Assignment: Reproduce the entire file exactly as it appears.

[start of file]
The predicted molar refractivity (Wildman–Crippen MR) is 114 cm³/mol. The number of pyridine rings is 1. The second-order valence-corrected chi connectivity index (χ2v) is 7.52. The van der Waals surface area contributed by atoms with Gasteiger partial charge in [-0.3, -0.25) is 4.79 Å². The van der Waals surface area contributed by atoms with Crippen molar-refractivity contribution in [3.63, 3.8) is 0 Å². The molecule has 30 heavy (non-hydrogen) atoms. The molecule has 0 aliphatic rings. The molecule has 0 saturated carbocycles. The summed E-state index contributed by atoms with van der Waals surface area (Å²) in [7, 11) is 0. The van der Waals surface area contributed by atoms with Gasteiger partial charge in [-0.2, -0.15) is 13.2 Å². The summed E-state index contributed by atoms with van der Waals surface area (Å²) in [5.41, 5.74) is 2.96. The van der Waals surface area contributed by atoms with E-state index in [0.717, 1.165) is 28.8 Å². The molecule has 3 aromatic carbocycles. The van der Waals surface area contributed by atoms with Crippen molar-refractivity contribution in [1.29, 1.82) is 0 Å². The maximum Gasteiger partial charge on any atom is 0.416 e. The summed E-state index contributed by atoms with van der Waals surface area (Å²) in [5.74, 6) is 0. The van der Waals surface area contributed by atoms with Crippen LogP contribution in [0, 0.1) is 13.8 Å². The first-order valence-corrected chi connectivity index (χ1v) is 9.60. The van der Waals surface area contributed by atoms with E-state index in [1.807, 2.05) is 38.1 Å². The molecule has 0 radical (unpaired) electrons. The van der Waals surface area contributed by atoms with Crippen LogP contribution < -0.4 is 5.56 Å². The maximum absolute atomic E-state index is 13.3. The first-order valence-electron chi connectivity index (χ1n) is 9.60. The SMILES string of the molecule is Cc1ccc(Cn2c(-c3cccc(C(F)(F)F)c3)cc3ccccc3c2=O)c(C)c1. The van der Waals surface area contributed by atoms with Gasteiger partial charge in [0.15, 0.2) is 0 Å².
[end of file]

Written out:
The predicted molar refractivity (Wildman–Crippen MR) is 114 cm³/mol. The number of pyridine rings is 1. The second-order valence-corrected chi connectivity index (χ2v) is 7.52. The van der Waals surface area contributed by atoms with Gasteiger partial charge in [-0.3, -0.25) is 4.79 Å². The van der Waals surface area contributed by atoms with Crippen molar-refractivity contribution in [3.63, 3.8) is 0 Å². The molecule has 30 heavy (non-hydrogen) atoms. The molecule has 0 aliphatic rings. The molecule has 0 saturated carbocycles. The summed E-state index contributed by atoms with van der Waals surface area (Å²) in [7, 11) is 0. The van der Waals surface area contributed by atoms with Gasteiger partial charge in [-0.2, -0.15) is 13.2 Å². The summed E-state index contributed by atoms with van der Waals surface area (Å²) in [5.41, 5.74) is 2.96. The van der Waals surface area contributed by atoms with E-state index in [0.717, 1.165) is 28.8 Å². The molecule has 3 aromatic carbocycles. The van der Waals surface area contributed by atoms with Crippen molar-refractivity contribution in [1.29, 1.82) is 0 Å². The maximum Gasteiger partial charge on any atom is 0.416 e. The summed E-state index contributed by atoms with van der Waals surface area (Å²) in [5.74, 6) is 0. The van der Waals surface area contributed by atoms with Crippen LogP contribution in [0, 0.1) is 13.8 Å². The first-order valence-corrected chi connectivity index (χ1v) is 9.60. The van der Waals surface area contributed by atoms with E-state index in [1.807, 2.05) is 38.1 Å². The molecule has 0 radical (unpaired) electrons. The van der Waals surface area contributed by atoms with Crippen LogP contribution < -0.4 is 5.56 Å². The maximum absolute atomic E-state index is 13.3. The first-order valence-electron chi connectivity index (χ1n) is 9.60. The SMILES string of the molecule is Cc1ccc(Cn2c(-c3cccc(C(F)(F)F)c3)cc3ccccc3c2=O)c(C)c1. The van der Waals surface area contributed by atoms with Gasteiger partial charge in [0.15, 0.2) is 0 Å².